Praying for a New Perspective Part 1

Bev and I are on vacation this week. We are enjoying a wonderful time with our family and especially our grandchildren. We are in Thailand and have enjoyed the tropics with the warm and balmy climate. Yesterday was cool by Thai standards, but it was still in the eighties with just a touch of rain. We are looking forward to playing some golf today, the Lord willing.

Last Sunday, we had the privilege of worshipping with the believers at Immanuel Church. This is a new church plant that Ryan and Heather have partnered with to help evangelize, disciple and mature some church leaders. It was great to be a part of the service and to hear Ryan preach God’s Word, all in Thai. I heard three English words, my name when they introduced me, the word tornado as Ryan mentioned what happened to our church, and the word “face book.” I could see why Paul called for the interpretation of tongues in the public worship service in 1 Corinthians.

Since I have been gone, I have had the subject of prayer on my mind. I spoke on Sunday night on Colossians 4:12, where it states, “Epaphras, who is one of you, a servant of Christ, saluteth you, always labouring fervently for you in prayers, that ye may stand perfect and complete in all the will of God.” So I have been drawn to the Psalms as my mind contemplates the area of prayer.

Have you ever thought about “Praying Through the Psalms.” While the Book of Psalms may be the most popular book in the Bible, and is most often associated with worship or songs of praise, the Psalms actually give us a very practical picture of prayer. They take us from the heights of joy to the depths of despair, using words that can serve as a pattern for our own prayers.

Ambrose, a church leader from the 4th Century, referred to the Psalms as the “gymnasium of the soul.” In order to catapult us into deeper prayer, both individually and as a church, we’re going to spend the next nine weeks exercising our faith as we pray through the Psalms. I encourage you to read through the entire Book of Psalms, using them as a model for prayer (if you read three a day you will finish the entire book by the end of summer).

It’s my hope that we will have, in our church, those who will help contribute to a flood of fervent prayers and raise the prayer temperature around here. Jesus said in Matthew 21:13: “My house will be called a house of prayer.” Let’s make Metro a house of prayer, and let’s commit to make our homes lighthouses of prayer. In order for that to happen, we must first have hearts of prayer.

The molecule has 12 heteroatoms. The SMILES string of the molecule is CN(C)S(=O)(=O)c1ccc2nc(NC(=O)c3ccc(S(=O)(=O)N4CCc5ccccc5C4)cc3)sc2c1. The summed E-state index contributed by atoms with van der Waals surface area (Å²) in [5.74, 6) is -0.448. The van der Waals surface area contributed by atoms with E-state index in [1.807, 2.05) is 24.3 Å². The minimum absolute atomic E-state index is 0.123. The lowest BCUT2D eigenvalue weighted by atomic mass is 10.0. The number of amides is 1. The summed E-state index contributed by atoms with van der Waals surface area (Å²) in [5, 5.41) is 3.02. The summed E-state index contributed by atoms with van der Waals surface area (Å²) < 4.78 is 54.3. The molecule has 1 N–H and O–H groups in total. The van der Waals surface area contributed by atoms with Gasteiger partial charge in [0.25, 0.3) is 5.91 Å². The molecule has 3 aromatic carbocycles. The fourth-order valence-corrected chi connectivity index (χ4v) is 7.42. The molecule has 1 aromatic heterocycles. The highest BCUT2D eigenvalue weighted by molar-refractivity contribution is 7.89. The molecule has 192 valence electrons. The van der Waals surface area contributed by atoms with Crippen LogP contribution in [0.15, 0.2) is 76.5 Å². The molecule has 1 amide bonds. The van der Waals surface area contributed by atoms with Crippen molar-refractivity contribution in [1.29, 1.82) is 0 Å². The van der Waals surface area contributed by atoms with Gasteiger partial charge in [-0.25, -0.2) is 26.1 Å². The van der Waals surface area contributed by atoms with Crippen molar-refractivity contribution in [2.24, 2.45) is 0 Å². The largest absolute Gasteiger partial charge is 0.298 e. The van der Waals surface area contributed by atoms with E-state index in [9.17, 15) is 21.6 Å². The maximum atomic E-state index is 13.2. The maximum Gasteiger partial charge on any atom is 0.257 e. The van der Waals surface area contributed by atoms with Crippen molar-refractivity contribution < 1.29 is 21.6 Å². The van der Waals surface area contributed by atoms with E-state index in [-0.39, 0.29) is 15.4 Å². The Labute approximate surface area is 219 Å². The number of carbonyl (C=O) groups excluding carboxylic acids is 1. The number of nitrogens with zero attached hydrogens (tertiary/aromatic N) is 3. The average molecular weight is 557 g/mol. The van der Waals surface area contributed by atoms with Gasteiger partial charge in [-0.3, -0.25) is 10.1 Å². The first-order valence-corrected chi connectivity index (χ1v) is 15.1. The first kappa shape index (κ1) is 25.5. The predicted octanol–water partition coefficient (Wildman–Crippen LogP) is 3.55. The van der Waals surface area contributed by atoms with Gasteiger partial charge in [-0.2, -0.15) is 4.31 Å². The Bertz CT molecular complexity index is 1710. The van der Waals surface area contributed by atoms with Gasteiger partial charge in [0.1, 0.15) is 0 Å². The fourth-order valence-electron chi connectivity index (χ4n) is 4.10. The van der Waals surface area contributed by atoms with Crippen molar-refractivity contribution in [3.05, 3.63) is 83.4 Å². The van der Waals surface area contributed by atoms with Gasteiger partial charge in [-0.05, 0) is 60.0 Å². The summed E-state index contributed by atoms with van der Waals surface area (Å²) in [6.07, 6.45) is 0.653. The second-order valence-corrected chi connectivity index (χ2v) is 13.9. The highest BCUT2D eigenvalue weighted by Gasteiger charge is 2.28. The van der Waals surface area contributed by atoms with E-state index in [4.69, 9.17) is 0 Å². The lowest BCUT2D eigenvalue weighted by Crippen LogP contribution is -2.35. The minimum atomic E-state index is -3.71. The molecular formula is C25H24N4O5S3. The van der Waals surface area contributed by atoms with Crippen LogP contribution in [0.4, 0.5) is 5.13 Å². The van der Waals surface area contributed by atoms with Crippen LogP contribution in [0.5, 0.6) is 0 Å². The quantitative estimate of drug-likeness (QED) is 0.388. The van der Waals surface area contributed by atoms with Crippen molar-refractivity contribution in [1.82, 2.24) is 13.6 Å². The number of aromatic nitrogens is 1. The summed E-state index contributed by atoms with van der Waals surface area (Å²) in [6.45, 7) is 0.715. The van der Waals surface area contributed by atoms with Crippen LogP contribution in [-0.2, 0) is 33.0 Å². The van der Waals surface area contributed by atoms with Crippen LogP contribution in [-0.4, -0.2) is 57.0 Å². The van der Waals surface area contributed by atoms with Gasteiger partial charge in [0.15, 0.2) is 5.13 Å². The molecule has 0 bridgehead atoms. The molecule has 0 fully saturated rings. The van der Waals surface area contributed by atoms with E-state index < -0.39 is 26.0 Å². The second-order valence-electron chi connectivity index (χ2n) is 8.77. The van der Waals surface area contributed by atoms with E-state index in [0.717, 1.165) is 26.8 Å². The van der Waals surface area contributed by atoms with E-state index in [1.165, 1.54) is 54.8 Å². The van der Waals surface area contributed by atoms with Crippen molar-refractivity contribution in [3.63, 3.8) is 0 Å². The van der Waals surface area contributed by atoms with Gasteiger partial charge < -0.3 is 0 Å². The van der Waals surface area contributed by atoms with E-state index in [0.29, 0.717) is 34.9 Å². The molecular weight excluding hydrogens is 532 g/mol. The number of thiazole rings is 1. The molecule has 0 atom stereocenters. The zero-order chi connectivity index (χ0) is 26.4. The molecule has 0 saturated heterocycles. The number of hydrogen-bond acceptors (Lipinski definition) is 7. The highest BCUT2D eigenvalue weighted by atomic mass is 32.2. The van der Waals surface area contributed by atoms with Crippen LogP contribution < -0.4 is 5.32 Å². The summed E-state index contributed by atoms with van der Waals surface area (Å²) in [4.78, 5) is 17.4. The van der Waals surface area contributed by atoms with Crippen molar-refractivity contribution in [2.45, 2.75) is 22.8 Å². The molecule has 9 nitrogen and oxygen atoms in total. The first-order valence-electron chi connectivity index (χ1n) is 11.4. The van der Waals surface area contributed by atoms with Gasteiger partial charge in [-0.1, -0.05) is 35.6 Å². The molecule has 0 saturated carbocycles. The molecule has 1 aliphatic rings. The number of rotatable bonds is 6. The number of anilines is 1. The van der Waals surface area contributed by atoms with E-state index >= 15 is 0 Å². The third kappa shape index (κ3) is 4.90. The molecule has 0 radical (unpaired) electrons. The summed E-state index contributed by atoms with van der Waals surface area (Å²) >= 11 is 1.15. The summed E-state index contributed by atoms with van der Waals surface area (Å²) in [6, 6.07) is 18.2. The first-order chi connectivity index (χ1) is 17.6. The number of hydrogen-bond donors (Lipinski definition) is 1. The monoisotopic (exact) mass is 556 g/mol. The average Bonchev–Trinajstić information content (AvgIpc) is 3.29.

I’ve often wondered what is most important – prayer or preaching? Should we be spending more time reading the Bible or praying? I love A.W. Tozer’s answer to this question: “Which is more important to a bird: the right wing or the left?” Teaching is not more important than caring for one another. Prayer is not better than evangelism. Worship does not trump ministry. They’re all essential and important.

My goal this summer is to allow the Word of God to catapult us into the praise of God. As we workout in the Psalms, we will find ourselves responding in protracted prayer. I will know that this has succeeded when each of us experience a revolution in our prayer life. I don’t want to just give information about the Psalms; I sincerely want to allow this section of God’s Word to affect life transformation.

Let’s admit something. Very few of us pray like we should. If the truth were known, most of us would be embarrassed if others knew how little we really prayed. Sometimes our prayer life is flabby simply because we’ve not been exercising it. But I’m convinced that for many of us prayer has become a bit boring and predictable. As we take this book of 150 prayers and actually begin praying these expressions of praise and longings back to God, we will experience nothing short of a prayer revival.

I’m not interested in giving you another formula for prayer. While they can be helpful in their simplicity, they invariably omit part of who we are or what we’re experiencing. Prayer becomes smaller and can become more like a task rather than life itself. When that happens real life and prayer begin to exist in separate compartments with few points of contact. Prayer can become a duty that we can never totally fulfill.